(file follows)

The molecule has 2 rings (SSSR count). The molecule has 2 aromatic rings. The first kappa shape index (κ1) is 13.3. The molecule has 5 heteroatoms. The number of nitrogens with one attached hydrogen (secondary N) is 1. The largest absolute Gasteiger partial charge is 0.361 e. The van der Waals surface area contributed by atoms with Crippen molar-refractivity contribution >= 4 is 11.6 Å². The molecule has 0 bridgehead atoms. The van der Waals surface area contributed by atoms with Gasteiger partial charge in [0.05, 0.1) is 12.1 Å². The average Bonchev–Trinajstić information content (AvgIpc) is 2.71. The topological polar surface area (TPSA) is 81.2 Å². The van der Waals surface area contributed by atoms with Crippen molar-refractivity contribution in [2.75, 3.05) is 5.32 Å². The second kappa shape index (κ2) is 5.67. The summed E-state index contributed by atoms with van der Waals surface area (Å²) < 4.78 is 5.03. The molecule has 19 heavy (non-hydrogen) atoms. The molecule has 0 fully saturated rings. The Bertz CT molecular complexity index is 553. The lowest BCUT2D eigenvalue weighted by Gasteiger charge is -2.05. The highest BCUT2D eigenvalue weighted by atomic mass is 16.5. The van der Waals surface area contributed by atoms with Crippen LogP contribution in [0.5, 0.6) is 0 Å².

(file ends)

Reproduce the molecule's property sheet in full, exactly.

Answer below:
The molecule has 2 rings (SSSR count). The molecule has 2 aromatic rings. The first kappa shape index (κ1) is 13.3. The molecule has 5 heteroatoms. The number of nitrogens with one attached hydrogen (secondary N) is 1. The largest absolute Gasteiger partial charge is 0.361 e. The van der Waals surface area contributed by atoms with Crippen molar-refractivity contribution >= 4 is 11.6 Å². The molecule has 0 bridgehead atoms. The van der Waals surface area contributed by atoms with Gasteiger partial charge in [0.05, 0.1) is 12.1 Å². The average Bonchev–Trinajstić information content (AvgIpc) is 2.71. The topological polar surface area (TPSA) is 81.2 Å². The van der Waals surface area contributed by atoms with Crippen molar-refractivity contribution in [2.75, 3.05) is 5.32 Å². The second kappa shape index (κ2) is 5.67. The summed E-state index contributed by atoms with van der Waals surface area (Å²) < 4.78 is 5.03. The molecule has 19 heavy (non-hydrogen) atoms. The molecule has 0 fully saturated rings. The Bertz CT molecular complexity index is 553. The lowest BCUT2D eigenvalue weighted by Gasteiger charge is -2.05. The highest BCUT2D eigenvalue weighted by atomic mass is 16.5. The van der Waals surface area contributed by atoms with Crippen LogP contribution in [0.5, 0.6) is 0 Å².